Celebrating Identity in my Backyard

Amanda Hsu tells the story of how she grew up as a shy, Chinese Filipino girl who had to deal with the taboo of being gay in a conservative hometown. She found solace in the mountains, leading her to Environmental Studies at UW and an In My Backyard National Parks internship.
Suzanne Gerber Suzanne Gerber
Mountaineers Publications Manager
September 26, 2017
Celebrating Identity in my Backyard
by Amanda Hsu, National Parks Service In My Backyard Intern

When I first applied for an internship with the In My Backyard program in the National Park Service, it seemed almost impossible for someone like me to join.

As a young woman born and raised in the suburbs of Thousand Oaks, California, I didn’t grow up with a hiking pole in hand, but I soon realized I possessed a key to helping people belong in national parks. National parks hold our histories. They tell our stories. No matter who we are, what we look like, or where we come from, our national parks are spaces where we all belong.

In My Backyard was founded along the lines of these exact principles. Rangers at Klondike Gold Rush National Historical Park-Seattle established the program in 2013. Park rangers, teachers, volunteers, Student Conservation Association interns, and university students have been working tirelessly to resolve an enduring problem: How does the National Park Service connect with communities that the agency has long underserved and, in many cases, ignored? Knowing they didn’t have all the answers, rangers tapped into Seattle’s dynamic university student community to help find answers. In My Backyard is student-driven, making it one of the first programs of its kind within the Park Service. For example, as an In My Backyard intern, I was directly responsible for designing a mobile park that the program will take to communities that may not have access to parks.

I am a Chinese Filipino student currently taking a year off from attending my studies in Environmental Science and Resource Management at the University of Washington. At this moment in my life, I am finding my passion and self-identity. I am finding how I belong. For me, and like many others, the path to belonging has been challenging.

Growing up, I was a chubby, painfully shy girl who didn’t fit in. But I am grateful for that girl. She taught me that stepping out of my comfort zone is well worth the sweaty palms and apprehension. Most importantly, she taught me to live with integrity. By doing so, I found my familial tribe of queer folk, band geeks, tree huggers, and underdogs.

By the time high school reared its ugly face, I was just becoming comfortable with my sexuality. Being gay was somewhat of a taboo in my conservative hometown, so I felt isolated. With close friends or with just my mom, we found solace in our own backyard at Santa Monica Mountains National Recreational Area, San Buenaventura State Beach, and Wildwood Park, among many others. These were places for reflection where I didn’t have to fear judgment. Still, I desired to find people to relate to. It wasn’t until my first Pride Parade in Los Angeles that I felt a connection to the LGBT community.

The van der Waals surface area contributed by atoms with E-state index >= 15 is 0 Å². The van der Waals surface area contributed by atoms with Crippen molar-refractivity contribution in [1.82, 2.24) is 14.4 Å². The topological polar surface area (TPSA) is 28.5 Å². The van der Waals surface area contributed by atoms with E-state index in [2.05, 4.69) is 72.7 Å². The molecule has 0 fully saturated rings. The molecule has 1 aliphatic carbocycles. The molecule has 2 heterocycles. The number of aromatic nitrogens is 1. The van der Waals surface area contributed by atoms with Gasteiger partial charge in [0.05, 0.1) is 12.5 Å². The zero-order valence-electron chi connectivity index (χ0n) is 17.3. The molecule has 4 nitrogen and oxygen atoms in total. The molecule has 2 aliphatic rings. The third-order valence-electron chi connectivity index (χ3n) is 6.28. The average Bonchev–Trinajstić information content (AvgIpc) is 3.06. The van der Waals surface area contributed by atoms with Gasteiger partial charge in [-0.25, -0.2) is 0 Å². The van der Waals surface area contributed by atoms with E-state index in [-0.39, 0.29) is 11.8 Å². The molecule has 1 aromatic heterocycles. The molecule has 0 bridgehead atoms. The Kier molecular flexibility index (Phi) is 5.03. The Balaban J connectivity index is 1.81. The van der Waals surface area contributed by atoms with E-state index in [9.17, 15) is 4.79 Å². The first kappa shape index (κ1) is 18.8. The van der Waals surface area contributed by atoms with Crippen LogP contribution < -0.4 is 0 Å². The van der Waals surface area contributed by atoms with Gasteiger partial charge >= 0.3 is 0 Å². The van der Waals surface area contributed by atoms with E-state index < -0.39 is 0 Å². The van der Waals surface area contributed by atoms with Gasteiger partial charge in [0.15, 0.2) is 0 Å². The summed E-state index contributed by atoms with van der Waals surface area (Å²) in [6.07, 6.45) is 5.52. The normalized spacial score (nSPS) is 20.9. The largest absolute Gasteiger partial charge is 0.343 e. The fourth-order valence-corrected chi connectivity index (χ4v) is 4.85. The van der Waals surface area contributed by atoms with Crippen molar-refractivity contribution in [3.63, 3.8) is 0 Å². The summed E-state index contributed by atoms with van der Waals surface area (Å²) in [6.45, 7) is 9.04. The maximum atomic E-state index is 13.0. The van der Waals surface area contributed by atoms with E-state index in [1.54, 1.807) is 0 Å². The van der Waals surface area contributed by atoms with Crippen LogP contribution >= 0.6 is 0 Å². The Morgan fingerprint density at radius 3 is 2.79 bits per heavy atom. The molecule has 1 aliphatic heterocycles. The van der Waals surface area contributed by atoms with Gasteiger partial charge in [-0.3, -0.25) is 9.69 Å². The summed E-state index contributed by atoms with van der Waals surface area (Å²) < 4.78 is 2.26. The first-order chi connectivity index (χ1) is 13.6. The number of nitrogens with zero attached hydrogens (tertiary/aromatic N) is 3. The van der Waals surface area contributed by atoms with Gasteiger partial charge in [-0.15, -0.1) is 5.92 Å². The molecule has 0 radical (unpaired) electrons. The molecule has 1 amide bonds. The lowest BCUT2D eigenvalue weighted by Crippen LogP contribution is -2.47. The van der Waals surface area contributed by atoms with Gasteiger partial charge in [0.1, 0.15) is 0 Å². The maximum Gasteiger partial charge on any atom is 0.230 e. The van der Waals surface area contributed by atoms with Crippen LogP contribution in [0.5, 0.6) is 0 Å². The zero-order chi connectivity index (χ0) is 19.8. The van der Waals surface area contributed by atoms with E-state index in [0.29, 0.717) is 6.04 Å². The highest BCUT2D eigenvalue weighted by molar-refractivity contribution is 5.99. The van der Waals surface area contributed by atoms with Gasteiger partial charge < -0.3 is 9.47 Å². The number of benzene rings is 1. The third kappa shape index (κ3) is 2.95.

On June 24, 2016, President Obama designated Stonewall National Monument as the Park Service’s first unit dedicated to LGBTQ rights. Two days later, I attended my first Seattle Pride Parade and was the proudest to see NPS employees from across the Pacific Northwest bearing a banner that read “#Stonewall.” I didn’t think it would be possible, but to see my passion for environmental stewardship and my sexuality connected and celebrated right before me truly made me feel like I belonged. I was able to find a community 1,100 miles away from my friends and family in California, and I knew I could translate that same approach into helping others find their connection to national parks.

I want to evoke a strong sense of belonging among high school students. I want them to realize their own unique sense of place within parks. As the lead designer for a mobile national park in downtown Seattle, I am incorporating personal narratives from people of all ages, gender, sex, race, ethnicity, sexual orientation, and ability by sharing their stories involving conservation, community, and national parks. It is from these unique personal perspectives that I hope young people discover, like I have, their own interconnections within the National Park Service – and realize they belong.

This article originally appeared in our Summer 2017 issue of Mountaineer magazine. To view the original article in magazine form and read more stories from our publication, click here.

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Stevie Russell
Stevie Russell says:
Oct 01, 2017 06:48 PM

You fraking rock!